Midpoint Series: When Doodles Get It Right – Women Honored Around the Globe in 2012

This Speaking Up post is part of the 2012 Midpoint Series. See all of the posts in the series here.

In March, Speaking Up celebrated International Women’s Day by taking a look at the women around the world who had been honored with Doodles in 2012. As part of the Midpoint Series, I wanted to update this to include all the women who have had Doodles since March. Unfortunately, there haven’t been any such Doodles shown in the United States, and only two additional women have been recognized with a Doodle elsewhere in the world — both in Australia, incidentally. Let’s learn more about these two outstanding women!

  • On April 22nd, Australian Google users woke up to this Doodle honoring the 120th birthday of Grace Cossington Smith.
    Grace Cossington Smith

    Grace Cossington Smith photographed outside her home in 1915 (author unknown).

    Smith was a modernist painter known as one of Australia’s most important artists. Her work is characterized by small, square brush strokes of bright color, giving a sense of vibrancy, luminosity and energy to her images. Smith’s typically focused on subjects and objects related to everyday life in and about Sydney, such as The Bridge in Curve which explores the Sydney Harbour Bridge during its construction. Because of her contribution to Australian arts and culture, Grace Cossington Smith was named Officer of the Order of the British Empire (OBE).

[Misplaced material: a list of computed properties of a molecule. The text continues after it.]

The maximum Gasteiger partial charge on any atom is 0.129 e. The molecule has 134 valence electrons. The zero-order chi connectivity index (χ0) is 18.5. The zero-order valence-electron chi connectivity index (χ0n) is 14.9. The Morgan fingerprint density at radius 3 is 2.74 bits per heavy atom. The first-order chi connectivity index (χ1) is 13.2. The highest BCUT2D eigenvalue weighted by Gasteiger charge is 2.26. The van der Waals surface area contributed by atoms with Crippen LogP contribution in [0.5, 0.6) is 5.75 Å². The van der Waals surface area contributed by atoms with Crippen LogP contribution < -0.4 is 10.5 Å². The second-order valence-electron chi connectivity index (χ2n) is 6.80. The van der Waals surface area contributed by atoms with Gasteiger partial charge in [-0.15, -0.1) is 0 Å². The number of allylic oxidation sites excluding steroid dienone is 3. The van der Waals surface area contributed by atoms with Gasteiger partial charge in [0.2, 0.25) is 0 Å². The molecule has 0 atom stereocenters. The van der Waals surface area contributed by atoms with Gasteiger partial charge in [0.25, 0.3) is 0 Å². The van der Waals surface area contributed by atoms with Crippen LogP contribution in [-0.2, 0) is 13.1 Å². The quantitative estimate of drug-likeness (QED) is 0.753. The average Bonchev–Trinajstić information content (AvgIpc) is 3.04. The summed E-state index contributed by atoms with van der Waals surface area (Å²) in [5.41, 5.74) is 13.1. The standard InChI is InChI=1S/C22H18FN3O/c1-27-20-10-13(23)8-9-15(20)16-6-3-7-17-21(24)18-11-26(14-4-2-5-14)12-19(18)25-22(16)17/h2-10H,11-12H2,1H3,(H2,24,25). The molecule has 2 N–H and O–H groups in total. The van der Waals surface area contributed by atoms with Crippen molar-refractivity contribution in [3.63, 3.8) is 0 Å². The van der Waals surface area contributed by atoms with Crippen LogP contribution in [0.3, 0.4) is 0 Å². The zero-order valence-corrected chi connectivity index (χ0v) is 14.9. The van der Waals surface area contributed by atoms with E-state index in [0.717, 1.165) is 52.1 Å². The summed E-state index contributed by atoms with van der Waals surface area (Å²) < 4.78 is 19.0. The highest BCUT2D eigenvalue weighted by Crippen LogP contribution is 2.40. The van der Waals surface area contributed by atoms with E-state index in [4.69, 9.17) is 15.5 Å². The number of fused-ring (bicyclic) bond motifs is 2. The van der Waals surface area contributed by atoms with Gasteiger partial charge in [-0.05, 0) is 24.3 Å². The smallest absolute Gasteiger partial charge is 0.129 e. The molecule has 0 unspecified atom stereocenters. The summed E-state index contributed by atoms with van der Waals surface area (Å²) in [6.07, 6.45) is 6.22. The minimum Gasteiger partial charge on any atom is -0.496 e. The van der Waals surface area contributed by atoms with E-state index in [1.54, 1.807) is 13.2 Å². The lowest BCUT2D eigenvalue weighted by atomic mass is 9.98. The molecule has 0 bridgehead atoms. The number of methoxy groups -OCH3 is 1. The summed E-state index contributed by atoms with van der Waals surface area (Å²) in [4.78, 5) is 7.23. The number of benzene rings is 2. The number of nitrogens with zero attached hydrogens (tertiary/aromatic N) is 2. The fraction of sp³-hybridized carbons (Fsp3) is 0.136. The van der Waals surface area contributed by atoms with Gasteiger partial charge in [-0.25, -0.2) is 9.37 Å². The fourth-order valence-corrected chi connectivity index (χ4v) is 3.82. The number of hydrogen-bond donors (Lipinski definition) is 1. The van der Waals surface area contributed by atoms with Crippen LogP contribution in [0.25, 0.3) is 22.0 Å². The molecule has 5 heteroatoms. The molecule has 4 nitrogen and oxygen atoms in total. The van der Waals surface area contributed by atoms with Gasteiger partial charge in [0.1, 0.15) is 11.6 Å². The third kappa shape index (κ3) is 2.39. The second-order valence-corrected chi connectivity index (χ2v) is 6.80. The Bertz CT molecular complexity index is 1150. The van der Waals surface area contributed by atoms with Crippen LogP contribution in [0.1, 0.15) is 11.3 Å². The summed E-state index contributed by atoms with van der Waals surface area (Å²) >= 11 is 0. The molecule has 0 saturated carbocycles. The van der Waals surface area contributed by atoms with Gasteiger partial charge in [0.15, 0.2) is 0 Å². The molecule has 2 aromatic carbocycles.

• This next one is near and dear to my heart, as a former radio astronomer: the May 28th Australian Doodle recognized pioneering radio astronomer Ruby Payne-Scotton the 100th anniversary of her birth. She played a key role in the development of radio astronomy and Australian physics; her work focused on radio bursts from the Sun.
    Ruby Payne-Scott

    Ruby Payne-Scott photographed in 1952 by Jessica Chapman.

    Payne-Scott worked for the Commonwealth Scientific and Industrial Research Organisation (CSIRO) but at the time, the Australian Commonwealth government would not allow a married woman to maintain a position in the civil service. Payne-Scott was thus forced to keep her engagement and eventual marriage a secret for five years, after which point she lost her position. She was granted a salary without an official position for several more years, before leaving radio astronomy.

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